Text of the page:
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Politics

Trump's No. 2 brings an olive branch to Asia

Vice President Mike Pence reaches out to Muslims to defuse anti-US sentiment

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U.S. Vice President Mike Pence, center, visits the Istiqlal Mosque in Jakarta on April 20. Flanking him are the mosque's grand imam, Nasaruddin Umar, left, and its chairman, Muhammad Muzammil Basyuni. (Pool)   © Reuters

TOKYO -- During his roughly weeklong tour of South Korea, Japan, Indonesia and Australia in late April, U.S. Vice President Mike Pence stressed to his hosts that the U.S. was not shifting its strategy in the Asia-Pacific region under its new president, even if Donald Trump had decided to pull the country out of the Trans-Pacific Partnership free trade agreement.

In Australia, a key U.S. security ally, he tried to warm up a bilateral relationship that has grown frostier since Trump took office in January. In Indonesia, home to the world's largest Muslim population, he reached out to the Muslim community, including making a highly symbolic visit to a mosque.

The new U.S. administration has appeared less interested in the Asia-Pacific region than the Obama administration. But the team in Washington appears to have concluded that if it wants to more effectively deal with North Korea, which has been furthering its nuclear and missile ambitions, and China, Pyongyang's biggest supporter, it needs to become more engaged with the region and rebuild its relationships with its allies there.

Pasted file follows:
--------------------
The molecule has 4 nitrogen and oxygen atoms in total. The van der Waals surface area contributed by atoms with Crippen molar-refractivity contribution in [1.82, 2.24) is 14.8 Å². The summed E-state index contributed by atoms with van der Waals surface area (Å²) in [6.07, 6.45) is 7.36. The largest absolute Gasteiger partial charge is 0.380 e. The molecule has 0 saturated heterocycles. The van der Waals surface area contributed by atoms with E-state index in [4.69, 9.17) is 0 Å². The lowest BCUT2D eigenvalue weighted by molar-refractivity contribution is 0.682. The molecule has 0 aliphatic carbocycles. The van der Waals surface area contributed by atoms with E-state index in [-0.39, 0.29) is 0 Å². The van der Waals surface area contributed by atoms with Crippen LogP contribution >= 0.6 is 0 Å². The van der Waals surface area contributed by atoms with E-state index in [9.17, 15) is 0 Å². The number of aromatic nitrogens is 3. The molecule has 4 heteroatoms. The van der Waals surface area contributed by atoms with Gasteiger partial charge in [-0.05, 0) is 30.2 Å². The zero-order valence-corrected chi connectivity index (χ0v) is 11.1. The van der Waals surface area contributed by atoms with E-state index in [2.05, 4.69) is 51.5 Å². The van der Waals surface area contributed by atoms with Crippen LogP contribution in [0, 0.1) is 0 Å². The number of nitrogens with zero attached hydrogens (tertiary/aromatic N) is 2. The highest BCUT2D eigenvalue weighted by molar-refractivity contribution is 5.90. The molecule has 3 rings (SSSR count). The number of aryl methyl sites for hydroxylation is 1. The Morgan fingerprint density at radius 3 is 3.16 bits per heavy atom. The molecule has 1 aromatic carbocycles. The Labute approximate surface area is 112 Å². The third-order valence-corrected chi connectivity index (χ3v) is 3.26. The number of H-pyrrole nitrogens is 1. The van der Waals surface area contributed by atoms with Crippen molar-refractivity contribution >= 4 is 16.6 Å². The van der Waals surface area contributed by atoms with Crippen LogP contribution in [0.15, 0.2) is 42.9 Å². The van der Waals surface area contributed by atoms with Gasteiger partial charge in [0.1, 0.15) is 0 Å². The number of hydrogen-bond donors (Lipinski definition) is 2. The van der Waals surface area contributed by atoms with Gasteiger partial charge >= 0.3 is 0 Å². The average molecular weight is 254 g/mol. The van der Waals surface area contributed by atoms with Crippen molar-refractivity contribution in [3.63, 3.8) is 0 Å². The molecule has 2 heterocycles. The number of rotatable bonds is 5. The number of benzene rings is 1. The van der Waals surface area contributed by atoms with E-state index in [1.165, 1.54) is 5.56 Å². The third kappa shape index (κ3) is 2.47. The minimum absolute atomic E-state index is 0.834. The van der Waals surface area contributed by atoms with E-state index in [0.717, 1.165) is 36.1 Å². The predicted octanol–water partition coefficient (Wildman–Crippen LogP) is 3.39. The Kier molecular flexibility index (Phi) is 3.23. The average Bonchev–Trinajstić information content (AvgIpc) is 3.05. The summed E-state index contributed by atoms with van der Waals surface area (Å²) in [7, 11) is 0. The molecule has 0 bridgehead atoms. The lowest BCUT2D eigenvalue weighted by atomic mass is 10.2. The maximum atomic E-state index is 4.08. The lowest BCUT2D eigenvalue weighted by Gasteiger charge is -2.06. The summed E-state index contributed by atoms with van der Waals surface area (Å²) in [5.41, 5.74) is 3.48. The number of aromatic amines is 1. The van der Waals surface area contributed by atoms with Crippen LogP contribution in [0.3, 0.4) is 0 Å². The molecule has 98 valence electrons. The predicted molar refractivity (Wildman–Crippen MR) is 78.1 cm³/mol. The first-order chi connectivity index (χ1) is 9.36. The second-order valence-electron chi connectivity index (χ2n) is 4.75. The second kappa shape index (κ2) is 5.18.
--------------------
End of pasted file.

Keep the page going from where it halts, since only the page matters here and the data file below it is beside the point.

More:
Pence told a joint press conference with Australian Prime Minister Malcolm Turnbull on April 22 that the U.S. would honor a controversial refugee deal with Australia. Under the arrangement, which former U.S. President Barack Obama and Turnbull approved late last year, the U.S. will resettle up to 1,250 asylum seekers held in offshore processing camps on South Pacific islands in Papua New Guinea and Nauru. In return, Australia will resettle refugees from El Salvador, Guatemala and Honduras.

That "dumb" deal   

In January this year, Trump and Turnbull discussed the deal over the phone, but the U.S. leader cut the call short, describing the agreement as "dumb." Addressing his boss's controversial comment, Pence told a news conference, the U.S. "has made it clear we'll honor the agreement, [but] it doesn't mean we admire the agreement."

Pence kicked off his meeting with Turnbull by saying that Trump sent his greetings and dispatched him to Australia as soon as possible to reaffirm the strong, historic alliance between the two nations. Pence and Turnbull also used the opportunity to agree to forging a stronger trade partnership.

Before stopping in Australia, Pence visited Indonesia, where he met with President Joko Widodo in Jakarta on April 20. At a news conference after their talks, Pence said, "One of the greatest threats we face is the rise and spread of terrorism." Notably, he did not use the words "radical Islam." The vice president strived to strike a conciliatory note, saying, "As the largest majority-Muslim country, Indonesia's tradition of moderate Islam, frankly, is an inspiration to the world."

There was a strong element of damage control in Pence's remarks. Trump has on numerous occasions lashed out at "radical Islamic terrorism," giving the impression that Islam and terrorism are linked. He also signed an executive order to block the entry to the U.S. of citizens of some countries in the Middle East and Africa with large Muslim populations.